9&10 News switches to new graphics that emphasize accents, outlined type

In addition to a drastically different new logo, northern Michigan station WWTV also debuted new graphics and music in January 2023.

The new graphics follow the color palette the logo uses of blue and gold with a flat angular look. 

The exact angles used vary from application to application but do appear to be at least partially inspired by the sharp diagonal line on the right side of the station’s new logo.

The angles are used heavily in the open to showcase a montage of regional footage that use side-to-side animation to reveal the newscast title card.

The diagonal motif continues in the updated lower thirds, which feature side-by-side white and yellow elements that are divided with an angle. 


Angles are also found in other fullscreen backgrounds, with multiple lines of different shades and colors used to create triangular elements.

The package also makes use of dotted and other small icon accents, including some that are similar to the ones used by CBS News and its new owned station graphics package that is rolling out. Opens also include a small clock icon with the hands set to the corresponding start time of the newscast.

The station also updated its bug to a simple semi-transparent version of its logo with the time in a similar shape above. When displayed on top of lighter shades, the bug and time appear to have a slightly darker outline applied to them.

Like its new logo, the station is using Futura throughout its graphics package. The Web version of foundry Paratype is used on the stations’ website via Adobe’s Font service, formerly known as Typekit, according to an analysis of the underlying CSS and HTML.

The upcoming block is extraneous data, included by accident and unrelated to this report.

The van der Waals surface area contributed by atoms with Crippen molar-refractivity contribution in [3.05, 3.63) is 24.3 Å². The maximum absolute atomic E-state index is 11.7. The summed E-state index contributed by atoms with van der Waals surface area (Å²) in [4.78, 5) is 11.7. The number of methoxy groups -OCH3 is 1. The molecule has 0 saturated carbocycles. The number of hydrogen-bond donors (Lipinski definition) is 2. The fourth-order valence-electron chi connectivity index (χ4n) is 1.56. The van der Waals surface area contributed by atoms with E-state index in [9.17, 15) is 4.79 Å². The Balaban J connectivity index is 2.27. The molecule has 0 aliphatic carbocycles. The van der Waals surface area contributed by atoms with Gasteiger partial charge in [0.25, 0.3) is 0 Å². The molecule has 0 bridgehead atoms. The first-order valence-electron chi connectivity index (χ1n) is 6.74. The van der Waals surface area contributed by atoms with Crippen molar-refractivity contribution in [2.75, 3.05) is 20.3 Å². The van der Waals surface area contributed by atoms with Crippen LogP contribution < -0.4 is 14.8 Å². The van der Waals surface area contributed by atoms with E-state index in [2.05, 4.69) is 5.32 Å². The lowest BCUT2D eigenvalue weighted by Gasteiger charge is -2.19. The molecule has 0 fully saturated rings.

Another common element in the new look is the use of outlined typography, including, most prominently in the time of the newscast spelled out in word form.

The same typographic style is also used in other parts of the new look as well as on social media graphics.

WWTV appears to be using a technique of applying an outline effect to an existing font, which results in slightly misshaped and odd angles in the strokes, such as the off-kilter “points” found in the “N.”

From a strict typographic standpoint, creating outlined type this way is essentially a “faux outline” version of the the font because it’s simply using the computer’s “best judgment” to draw an best approximation of what the letters would look like outlined.

The result is that the traced outline has to sit either inside, outside or along the middle of the original letters’ edges, so the result, especially at thicker widths like WWTV is using, is a look that can create some of the odd effects.

WWTV is hardly unique in using this approach, though it’s considered a big no-no by typography purists. 

The Paratype (abbreviated as “PT”) version of Futura used on the station site does not include an official outlined version. URW Type Foundry, meanwhile, does offer an outline version of Futura, but it has significant differences from the letters shown in WWTV’s graphics.

Outlined typography has become popular in recent years, with one each being NBC’s Peacock streamer. In this case, NBC commissioned a custom font, known as Peacock Sans, that also has a separately-drawn outline version rather than relying on a faux outline effect. 


A true outline font, such as Peacock’s, is drawn separately but typically based on the same letterforms its parent font has.

The station is using the same set as it did before the updates, though on-set video panels sport mostly new graphics. The station did not immediately updated its weather graphics from the previous look.